About MeI'm Michael Koby, and I love technology. I'm also a programmer, currently doing Ruby on Rails development for a small Houston startup. Here I talk about technology, programming, politics, movies, music, and anything else I feel I need to talk about. If you would like to know more, you can check out the About page.
Category Archives: Security
If you were on the internet last week, you probably saw an article, twitter, or Facebook post about the xkcd comic on password strength. The comic, which was (most likely) inspired by an article entitled, “The Usability of Passwords” basically says that using a multi-word password (3 or more words), is more secure than what I have referred to as “complex passwords” in past articles on this blog. The writer of the original article makes the point (which is what the xkcd comic points to) that passwords using three or more dictionary words, has more entropy and is thus harder to crack, therefore making them more secure. While there is a bit of truth to the article, it leads to some false understandings of how hackers actually go about hacking passwords, and make assumptions that aren’t entirely accurate. Continue reading
This morning, this article about a Facebook board member’s account being breached inspired me to touch on passwords again. I’ve talked about secure passwords in the past, but on a daily basis I am confronted by people that talk about not wanting to use a more secure password because it “would be hard to remember” but then they will complain when their Facebook or Twitter accounts are hacked. Continue reading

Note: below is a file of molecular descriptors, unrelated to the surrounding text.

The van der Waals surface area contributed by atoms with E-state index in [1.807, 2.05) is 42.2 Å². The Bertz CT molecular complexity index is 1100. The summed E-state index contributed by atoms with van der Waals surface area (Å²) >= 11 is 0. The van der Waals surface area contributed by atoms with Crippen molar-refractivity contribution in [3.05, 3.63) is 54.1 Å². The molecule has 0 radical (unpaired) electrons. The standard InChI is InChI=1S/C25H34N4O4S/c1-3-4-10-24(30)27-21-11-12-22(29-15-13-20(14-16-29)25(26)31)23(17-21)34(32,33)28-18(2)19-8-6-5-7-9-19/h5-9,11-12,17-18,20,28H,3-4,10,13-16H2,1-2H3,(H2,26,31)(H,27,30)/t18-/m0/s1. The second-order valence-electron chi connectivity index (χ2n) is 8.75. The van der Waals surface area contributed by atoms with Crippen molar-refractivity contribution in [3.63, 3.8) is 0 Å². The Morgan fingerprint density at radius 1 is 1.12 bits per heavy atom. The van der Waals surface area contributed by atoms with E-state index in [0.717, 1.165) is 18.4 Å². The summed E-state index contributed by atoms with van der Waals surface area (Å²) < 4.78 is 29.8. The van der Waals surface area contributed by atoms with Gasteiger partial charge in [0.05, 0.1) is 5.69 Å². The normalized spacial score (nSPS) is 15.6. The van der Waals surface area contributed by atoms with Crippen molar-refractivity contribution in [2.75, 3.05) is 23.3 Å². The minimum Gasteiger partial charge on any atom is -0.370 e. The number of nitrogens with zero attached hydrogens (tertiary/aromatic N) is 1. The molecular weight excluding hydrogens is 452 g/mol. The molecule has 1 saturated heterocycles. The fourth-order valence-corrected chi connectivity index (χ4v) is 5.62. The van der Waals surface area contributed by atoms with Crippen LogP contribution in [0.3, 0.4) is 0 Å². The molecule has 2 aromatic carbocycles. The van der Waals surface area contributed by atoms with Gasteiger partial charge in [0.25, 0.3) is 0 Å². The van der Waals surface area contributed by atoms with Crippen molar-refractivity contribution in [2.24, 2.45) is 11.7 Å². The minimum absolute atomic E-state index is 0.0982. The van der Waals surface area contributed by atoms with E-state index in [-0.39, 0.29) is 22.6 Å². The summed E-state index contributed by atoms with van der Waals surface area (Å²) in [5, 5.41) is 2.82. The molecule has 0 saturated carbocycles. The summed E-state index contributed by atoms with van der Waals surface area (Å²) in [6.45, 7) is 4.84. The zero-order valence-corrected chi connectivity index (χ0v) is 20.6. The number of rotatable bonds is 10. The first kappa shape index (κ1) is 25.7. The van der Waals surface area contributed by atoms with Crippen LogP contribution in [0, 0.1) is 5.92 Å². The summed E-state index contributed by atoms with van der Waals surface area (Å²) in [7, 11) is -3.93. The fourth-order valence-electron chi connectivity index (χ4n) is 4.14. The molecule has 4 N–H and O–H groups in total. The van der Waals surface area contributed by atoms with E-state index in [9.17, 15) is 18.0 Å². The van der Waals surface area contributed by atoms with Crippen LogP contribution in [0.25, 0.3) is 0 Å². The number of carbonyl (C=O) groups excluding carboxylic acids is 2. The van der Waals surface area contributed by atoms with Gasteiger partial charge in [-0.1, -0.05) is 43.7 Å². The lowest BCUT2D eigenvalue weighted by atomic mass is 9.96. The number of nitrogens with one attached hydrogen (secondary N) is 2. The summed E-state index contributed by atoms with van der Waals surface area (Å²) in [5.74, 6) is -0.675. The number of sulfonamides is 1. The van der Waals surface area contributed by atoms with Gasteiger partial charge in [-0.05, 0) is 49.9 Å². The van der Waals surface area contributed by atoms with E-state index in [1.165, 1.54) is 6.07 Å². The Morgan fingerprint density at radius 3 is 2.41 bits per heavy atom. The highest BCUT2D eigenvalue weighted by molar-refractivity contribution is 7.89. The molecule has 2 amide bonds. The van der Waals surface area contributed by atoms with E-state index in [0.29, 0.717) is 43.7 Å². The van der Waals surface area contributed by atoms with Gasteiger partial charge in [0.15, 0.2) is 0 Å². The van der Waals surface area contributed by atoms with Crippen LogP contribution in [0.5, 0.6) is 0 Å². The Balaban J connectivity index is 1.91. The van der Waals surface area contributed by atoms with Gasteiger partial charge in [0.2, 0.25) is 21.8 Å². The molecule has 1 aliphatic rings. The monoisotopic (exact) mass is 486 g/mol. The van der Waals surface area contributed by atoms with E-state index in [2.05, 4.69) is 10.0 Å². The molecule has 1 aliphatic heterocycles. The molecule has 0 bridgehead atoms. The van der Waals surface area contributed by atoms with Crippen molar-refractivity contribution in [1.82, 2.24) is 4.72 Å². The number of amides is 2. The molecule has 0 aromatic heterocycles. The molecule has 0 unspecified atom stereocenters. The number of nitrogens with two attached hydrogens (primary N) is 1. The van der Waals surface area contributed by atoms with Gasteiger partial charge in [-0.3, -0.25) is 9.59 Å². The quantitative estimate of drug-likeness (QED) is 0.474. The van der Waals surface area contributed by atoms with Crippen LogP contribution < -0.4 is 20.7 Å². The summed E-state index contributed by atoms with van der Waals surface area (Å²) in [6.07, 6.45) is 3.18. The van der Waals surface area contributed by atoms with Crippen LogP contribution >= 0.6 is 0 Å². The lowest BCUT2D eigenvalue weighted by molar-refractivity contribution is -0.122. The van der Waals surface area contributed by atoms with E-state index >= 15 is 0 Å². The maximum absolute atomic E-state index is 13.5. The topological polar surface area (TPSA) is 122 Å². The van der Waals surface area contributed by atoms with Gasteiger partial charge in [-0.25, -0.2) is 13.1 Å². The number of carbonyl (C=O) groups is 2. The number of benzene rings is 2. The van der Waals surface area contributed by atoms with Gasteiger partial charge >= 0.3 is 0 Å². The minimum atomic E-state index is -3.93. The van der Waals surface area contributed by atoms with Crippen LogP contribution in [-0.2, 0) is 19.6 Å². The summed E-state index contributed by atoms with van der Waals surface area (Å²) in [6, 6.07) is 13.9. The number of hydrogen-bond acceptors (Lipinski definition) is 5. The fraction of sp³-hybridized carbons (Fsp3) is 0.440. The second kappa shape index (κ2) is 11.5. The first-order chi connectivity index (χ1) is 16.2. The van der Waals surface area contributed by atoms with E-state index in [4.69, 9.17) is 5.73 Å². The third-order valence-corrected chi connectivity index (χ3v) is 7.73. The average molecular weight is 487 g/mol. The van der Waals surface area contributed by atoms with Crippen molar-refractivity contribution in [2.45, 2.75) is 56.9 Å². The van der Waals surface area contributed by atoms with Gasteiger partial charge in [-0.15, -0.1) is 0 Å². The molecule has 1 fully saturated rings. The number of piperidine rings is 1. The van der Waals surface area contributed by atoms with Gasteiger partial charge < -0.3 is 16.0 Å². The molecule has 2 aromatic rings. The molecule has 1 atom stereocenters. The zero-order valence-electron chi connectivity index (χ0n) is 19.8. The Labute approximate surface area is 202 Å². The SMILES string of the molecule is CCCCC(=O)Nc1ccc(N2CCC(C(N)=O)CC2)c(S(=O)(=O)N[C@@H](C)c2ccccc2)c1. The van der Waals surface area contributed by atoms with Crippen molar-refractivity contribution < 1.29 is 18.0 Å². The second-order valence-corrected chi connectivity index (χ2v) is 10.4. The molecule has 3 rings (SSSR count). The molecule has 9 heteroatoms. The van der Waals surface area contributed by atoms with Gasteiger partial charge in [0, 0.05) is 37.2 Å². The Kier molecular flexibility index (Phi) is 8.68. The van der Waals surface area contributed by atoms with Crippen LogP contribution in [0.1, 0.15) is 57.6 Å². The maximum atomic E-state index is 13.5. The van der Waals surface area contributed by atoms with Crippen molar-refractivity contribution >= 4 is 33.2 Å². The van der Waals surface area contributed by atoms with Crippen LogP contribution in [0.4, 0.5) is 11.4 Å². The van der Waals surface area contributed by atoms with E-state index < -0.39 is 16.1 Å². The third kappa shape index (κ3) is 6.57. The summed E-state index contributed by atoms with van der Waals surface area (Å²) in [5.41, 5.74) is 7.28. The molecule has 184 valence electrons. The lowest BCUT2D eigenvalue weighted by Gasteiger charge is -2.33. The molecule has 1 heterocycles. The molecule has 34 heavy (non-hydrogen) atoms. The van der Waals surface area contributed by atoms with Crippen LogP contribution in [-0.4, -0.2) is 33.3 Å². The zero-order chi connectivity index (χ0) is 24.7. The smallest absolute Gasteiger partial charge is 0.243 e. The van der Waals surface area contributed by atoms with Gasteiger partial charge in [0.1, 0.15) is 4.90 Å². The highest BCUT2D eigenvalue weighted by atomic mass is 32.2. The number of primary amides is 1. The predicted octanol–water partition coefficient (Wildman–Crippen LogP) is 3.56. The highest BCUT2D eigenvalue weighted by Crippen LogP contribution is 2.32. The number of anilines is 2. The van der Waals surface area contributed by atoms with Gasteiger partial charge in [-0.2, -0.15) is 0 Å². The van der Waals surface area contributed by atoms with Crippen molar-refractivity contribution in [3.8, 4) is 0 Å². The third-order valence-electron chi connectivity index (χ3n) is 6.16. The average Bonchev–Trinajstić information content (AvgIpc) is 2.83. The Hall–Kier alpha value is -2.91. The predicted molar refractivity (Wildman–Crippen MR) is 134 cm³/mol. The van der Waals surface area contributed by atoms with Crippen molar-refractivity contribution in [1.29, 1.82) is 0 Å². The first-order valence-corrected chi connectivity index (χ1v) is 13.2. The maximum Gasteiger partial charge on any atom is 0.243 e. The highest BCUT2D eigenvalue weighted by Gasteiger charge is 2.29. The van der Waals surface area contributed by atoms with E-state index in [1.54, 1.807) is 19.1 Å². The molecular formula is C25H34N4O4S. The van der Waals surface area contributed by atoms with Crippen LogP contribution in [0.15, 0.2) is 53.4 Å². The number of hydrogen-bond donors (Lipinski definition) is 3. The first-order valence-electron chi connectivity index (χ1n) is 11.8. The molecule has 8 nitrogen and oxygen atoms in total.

The Electronic Frontier Foundation has published an article about a research paper that shows how popular disk encryption software can be defeated. The article (found here) explains that popular disk encryption programs like BitLocker (Windows Vista’s disk encryption program) and open source favorite, TrueCrypt, are not invulnerable to the suggested attacks. Continue reading
My question is, do the sites really work? I mean Firefox is doing fine true, but that was more due to the full page New York Times ad that SpreadFirefox helped raise money for. So while the website itself brought the community together for the purpose of marketing, is it the website or rather the efforts of those behind the website that are helping the products? I guess one could argue that they are one and the same. However, why create a second website? OpenID already has a pretty nice looking website (OpenID.net). Does it really need a second one to explain the benefits and such of OpenID? Continue reading
So it calls into question, who exactly owns the data on the social network sites? We all automatically assume that because we put the data there, add the friends, make the connections, install the applications (linking them to their respective site where applicable) that we own that data. After all the data is about us. We input it, why should we not own it? That is where the privacy issues come from. If you don’t own the data on a social networking site, then who does own the data, and what can they legally do with that data? These are some serious issues to concern yourself with. If you do not own that data and the site can do with it whatever it pleases, then you basically have zero privacy when it comes to your data on that particular site. Continue reading